This is why the current climate and ecological crisis is also a crisis of global justice and democracy. Industrialized countries’ such as the US, UK or the Netherlands have failed for decades to curb their enormous environmental footprints. Their failure is now harming the livelihoods of people in countries and regions such Mozambique or the Bahamas, among many others. Yet, the people from Mozambique or the Bahamas cannot vote in the US or Netherlands in order to change these countries’ policies. Similarly, there is little today’s youth can do about the fact that the democratic representatives whom their older fellow-citizens elected are utterly failing to protect their futures. There is little they can do about the fact that their governments are favoring the short-term interest of their current voter-base at the expense of their long-term right to a livable planet.

That environmental civil disobedience movements are proliferating today is not a threat to democracy. On the contrary, it is an emergency reaction to a long-term crisis in global and intergenerational democracy that is now coming to a head!

Add to this the fact that vested interests (such as the fossil industry) have been using their public influence and lobbying power in order to block effective environmental policies for many decades and it becomes crystal clear that the problem of contemporary global democracy is not civil disobedience. The problem of global democracy is that a limited number of citizens in a small number of wealthy countries has the right to vote for a small elite of governmental representatives, who then make decisions allowing a small amount of corporations to destroy the planet and future for everyone (and for their own profit)!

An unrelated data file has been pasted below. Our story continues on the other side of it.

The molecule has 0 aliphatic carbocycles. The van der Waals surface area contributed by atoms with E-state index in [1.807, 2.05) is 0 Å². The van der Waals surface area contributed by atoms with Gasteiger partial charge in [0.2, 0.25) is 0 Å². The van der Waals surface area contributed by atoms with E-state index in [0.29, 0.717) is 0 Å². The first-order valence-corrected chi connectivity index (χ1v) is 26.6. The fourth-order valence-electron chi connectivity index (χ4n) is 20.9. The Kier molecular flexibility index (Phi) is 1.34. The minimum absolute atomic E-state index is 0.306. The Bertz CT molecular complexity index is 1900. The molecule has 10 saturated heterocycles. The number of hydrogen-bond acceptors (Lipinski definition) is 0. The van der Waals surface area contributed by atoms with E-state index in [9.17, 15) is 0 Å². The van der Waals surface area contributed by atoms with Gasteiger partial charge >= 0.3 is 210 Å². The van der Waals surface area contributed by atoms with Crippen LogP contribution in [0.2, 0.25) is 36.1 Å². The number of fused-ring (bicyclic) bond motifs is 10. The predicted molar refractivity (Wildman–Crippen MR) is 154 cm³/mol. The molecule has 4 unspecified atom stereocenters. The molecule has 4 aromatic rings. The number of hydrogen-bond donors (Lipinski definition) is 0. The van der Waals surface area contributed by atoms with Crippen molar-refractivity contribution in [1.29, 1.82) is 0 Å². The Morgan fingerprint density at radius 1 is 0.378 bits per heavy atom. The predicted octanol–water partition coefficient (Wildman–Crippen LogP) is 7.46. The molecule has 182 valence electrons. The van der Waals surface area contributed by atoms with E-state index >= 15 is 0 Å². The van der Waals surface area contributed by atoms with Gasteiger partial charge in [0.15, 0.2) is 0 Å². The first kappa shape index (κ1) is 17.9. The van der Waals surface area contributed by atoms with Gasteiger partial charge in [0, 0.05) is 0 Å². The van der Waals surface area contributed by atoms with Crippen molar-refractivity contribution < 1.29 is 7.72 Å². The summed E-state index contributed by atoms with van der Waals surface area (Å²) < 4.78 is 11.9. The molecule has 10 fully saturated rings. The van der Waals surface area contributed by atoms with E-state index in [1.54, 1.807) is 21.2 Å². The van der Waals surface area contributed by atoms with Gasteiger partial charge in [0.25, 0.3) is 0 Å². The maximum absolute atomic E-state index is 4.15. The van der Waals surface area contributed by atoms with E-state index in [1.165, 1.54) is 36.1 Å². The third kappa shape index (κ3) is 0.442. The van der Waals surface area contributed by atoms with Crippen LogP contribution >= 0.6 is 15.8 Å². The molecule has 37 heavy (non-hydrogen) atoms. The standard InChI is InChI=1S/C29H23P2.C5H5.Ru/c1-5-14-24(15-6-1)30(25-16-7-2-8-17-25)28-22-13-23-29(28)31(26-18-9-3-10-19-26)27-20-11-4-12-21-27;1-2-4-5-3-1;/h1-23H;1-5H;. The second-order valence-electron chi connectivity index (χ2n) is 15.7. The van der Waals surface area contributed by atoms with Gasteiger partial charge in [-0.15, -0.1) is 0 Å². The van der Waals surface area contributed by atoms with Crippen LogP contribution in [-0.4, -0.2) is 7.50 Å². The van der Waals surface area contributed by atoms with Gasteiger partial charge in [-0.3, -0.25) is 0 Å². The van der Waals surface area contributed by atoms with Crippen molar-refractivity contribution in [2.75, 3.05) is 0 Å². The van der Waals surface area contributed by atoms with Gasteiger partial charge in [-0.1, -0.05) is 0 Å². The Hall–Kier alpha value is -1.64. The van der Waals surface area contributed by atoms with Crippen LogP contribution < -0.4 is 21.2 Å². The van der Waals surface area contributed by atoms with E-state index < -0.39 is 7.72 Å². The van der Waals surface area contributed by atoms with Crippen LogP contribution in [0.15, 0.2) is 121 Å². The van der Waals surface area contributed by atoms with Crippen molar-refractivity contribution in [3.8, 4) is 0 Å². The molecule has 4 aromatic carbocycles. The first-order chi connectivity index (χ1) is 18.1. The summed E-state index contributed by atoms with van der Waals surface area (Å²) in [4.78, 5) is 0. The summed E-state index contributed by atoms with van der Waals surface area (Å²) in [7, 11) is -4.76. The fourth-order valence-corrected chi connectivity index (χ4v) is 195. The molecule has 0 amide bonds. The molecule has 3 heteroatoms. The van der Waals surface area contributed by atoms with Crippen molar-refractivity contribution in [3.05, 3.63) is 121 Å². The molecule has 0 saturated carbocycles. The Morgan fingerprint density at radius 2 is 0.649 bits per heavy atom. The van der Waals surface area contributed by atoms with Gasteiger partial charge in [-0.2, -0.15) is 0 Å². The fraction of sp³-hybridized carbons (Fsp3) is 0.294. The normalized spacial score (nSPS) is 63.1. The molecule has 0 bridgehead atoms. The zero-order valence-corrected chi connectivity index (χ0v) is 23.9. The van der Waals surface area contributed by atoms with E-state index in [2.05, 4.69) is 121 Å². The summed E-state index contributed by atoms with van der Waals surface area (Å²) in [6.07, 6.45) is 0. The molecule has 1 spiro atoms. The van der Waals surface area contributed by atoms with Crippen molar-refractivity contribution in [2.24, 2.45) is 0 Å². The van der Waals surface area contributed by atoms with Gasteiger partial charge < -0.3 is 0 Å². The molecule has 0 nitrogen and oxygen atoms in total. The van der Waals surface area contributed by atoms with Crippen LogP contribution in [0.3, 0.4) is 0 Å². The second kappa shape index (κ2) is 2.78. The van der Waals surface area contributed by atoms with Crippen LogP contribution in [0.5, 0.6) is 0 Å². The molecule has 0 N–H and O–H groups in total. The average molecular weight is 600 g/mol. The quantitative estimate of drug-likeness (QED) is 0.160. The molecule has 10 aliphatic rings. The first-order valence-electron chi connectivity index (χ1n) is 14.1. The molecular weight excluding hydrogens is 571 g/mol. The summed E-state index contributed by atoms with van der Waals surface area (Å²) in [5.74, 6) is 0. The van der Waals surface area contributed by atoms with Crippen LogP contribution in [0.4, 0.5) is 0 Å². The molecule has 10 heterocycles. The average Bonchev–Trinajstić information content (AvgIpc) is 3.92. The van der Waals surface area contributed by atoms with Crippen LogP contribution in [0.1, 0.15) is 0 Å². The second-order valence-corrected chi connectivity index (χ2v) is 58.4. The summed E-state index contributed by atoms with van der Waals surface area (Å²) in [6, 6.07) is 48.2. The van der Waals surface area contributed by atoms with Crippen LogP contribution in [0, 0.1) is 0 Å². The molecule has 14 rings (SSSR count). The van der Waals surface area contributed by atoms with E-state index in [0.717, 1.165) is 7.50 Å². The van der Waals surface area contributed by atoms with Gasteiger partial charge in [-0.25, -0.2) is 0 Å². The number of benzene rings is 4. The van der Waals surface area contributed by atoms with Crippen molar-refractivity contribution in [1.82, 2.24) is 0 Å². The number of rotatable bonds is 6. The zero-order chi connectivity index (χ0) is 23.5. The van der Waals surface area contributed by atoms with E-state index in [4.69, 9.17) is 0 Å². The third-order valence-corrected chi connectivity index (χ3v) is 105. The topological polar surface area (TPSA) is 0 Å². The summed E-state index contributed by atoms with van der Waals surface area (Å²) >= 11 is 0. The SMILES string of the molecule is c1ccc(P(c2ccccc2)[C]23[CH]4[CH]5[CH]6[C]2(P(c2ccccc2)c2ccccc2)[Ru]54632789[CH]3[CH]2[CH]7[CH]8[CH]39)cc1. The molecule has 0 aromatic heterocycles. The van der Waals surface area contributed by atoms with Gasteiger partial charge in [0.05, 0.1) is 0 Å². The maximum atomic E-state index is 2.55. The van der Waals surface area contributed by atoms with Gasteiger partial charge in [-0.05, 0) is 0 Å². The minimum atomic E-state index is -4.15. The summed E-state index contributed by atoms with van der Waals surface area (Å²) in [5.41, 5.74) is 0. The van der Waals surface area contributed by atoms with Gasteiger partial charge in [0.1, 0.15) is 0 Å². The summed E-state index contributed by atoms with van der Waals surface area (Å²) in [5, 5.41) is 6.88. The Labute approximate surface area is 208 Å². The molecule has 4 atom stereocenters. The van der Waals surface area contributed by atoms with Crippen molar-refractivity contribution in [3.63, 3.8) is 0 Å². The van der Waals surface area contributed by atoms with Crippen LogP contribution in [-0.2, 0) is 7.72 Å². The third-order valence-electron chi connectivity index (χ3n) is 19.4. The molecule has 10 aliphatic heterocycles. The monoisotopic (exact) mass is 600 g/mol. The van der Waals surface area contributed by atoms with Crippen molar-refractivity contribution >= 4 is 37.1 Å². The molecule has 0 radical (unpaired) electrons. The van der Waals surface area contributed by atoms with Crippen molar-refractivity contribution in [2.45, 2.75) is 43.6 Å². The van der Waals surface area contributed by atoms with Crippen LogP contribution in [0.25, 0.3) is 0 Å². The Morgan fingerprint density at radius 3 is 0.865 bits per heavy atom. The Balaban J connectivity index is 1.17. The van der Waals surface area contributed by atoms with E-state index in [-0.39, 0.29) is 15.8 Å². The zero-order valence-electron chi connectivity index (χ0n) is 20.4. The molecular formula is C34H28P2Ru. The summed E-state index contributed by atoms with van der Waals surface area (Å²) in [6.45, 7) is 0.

If you recently found yourself glued to a building with Extinction Rebellion or sitting in a coalmine with Ende Gelände, then you were not acting undemocratically but instead trying to build a grassroots counterweight to a structural democratic deficit that  is about to destroy everything humans around the world live for and by. Democratic thinkers such as John Rawls or Jürgen Habermas have highlighted that civil disobedience is legitimate if it is public, non-violent, accepts legal consequences and – importantly – if it is conscientious, serving a moral goal that is in the interest of society as a whole (such as justice and equality). I don’t think that there is any goal that serves humanity better than the protection of its home. Civil disobedience is in fact the necessary condition for democracy. As Habermas argues, it is a necessary ‘litmus test’ for democracy as it makes it possible to unmask the limits of democracy in dealing with conflicting moral stances over how society and the planet should look like in the future.

Today’s democratic representatives should therefore worry less about attention-seeking protestors disrupting ordinary citizens’ commute to the office. Instead, they should worry why ordinary citizens – citizens who have abided by the laws so far – increasingly feel compelled to take this measure of last resort in order to have their pleas for justice and life protection heard.